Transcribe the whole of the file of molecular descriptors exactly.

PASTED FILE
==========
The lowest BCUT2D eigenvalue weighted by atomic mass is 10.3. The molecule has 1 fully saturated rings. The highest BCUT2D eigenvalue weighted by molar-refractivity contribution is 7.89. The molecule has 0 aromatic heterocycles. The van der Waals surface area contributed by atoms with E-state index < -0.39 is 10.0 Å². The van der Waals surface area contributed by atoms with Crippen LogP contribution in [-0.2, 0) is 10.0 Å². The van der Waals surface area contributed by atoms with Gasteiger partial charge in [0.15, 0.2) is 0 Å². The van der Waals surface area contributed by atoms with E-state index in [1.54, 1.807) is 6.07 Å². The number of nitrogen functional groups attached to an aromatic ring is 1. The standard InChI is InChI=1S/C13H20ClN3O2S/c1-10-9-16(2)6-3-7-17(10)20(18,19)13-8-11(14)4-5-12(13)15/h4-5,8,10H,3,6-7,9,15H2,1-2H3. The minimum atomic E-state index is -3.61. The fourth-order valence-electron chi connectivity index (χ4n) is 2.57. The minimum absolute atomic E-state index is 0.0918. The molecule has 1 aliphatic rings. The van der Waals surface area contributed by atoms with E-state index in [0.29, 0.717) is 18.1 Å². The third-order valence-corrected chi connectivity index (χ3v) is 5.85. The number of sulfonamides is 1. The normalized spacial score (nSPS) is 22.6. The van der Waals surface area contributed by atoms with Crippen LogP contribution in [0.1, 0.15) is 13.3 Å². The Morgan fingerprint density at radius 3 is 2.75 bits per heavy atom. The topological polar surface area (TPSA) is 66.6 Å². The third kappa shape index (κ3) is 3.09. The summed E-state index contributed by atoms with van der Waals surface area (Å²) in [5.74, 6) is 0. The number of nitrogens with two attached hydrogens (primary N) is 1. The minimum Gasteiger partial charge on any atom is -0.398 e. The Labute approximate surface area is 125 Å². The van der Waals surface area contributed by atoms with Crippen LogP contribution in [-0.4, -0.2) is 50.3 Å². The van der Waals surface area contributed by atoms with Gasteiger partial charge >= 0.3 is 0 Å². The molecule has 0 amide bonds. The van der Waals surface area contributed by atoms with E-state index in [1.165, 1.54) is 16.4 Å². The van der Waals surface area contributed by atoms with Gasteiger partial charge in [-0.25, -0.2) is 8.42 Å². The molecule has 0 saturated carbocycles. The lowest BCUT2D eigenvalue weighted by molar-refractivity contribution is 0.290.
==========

The lowest BCUT2D eigenvalue weighted by atomic mass is 10.3. The molecule has 1 fully saturated rings. The highest BCUT2D eigenvalue weighted by molar-refractivity contribution is 7.89. The molecule has 0 aromatic heterocycles. The van der Waals surface area contributed by atoms with E-state index < -0.39 is 10.0 Å². The van der Waals surface area contributed by atoms with Crippen LogP contribution in [-0.2, 0) is 10.0 Å². The van der Waals surface area contributed by atoms with Gasteiger partial charge in [0.15, 0.2) is 0 Å². The van der Waals surface area contributed by atoms with E-state index in [1.54, 1.807) is 6.07 Å². The number of nitrogen functional groups attached to an aromatic ring is 1. The standard InChI is InChI=1S/C13H20ClN3O2S/c1-10-9-16(2)6-3-7-17(10)20(18,19)13-8-11(14)4-5-12(13)15/h4-5,8,10H,3,6-7,9,15H2,1-2H3. The minimum atomic E-state index is -3.61. The fourth-order valence-electron chi connectivity index (χ4n) is 2.57. The minimum absolute atomic E-state index is 0.0918. The molecule has 1 aliphatic rings. The van der Waals surface area contributed by atoms with E-state index in [0.29, 0.717) is 18.1 Å². The third-order valence-corrected chi connectivity index (χ3v) is 5.85. The number of sulfonamides is 1. The normalized spacial score (nSPS) is 22.6. The van der Waals surface area contributed by atoms with Crippen LogP contribution in [0.1, 0.15) is 13.3 Å². The Morgan fingerprint density at radius 3 is 2.75 bits per heavy atom. The topological polar surface area (TPSA) is 66.6 Å². The third kappa shape index (κ3) is 3.09. The summed E-state index contributed by atoms with van der Waals surface area (Å²) in [5.74, 6) is 0. The number of nitrogens with two attached hydrogens (primary N) is 1. The minimum Gasteiger partial charge on any atom is -0.398 e. The Labute approximate surface area is 125 Å². The van der Waals surface area contributed by atoms with Crippen LogP contribution in [-0.4, -0.2) is 50.3 Å². The van der Waals surface area contributed by atoms with Gasteiger partial charge >= 0.3 is 0 Å². The molecule has 0 amide bonds. The van der Waals surface area contributed by atoms with E-state index in [1.165, 1.54) is 16.4 Å². The van der Waals surface area contributed by atoms with Gasteiger partial charge in [-0.25, -0.2) is 8.42 Å². The molecule has 0 saturated carbocycles. The lowest BCUT2D eigenvalue weighted by molar-refractivity contribution is 0.290.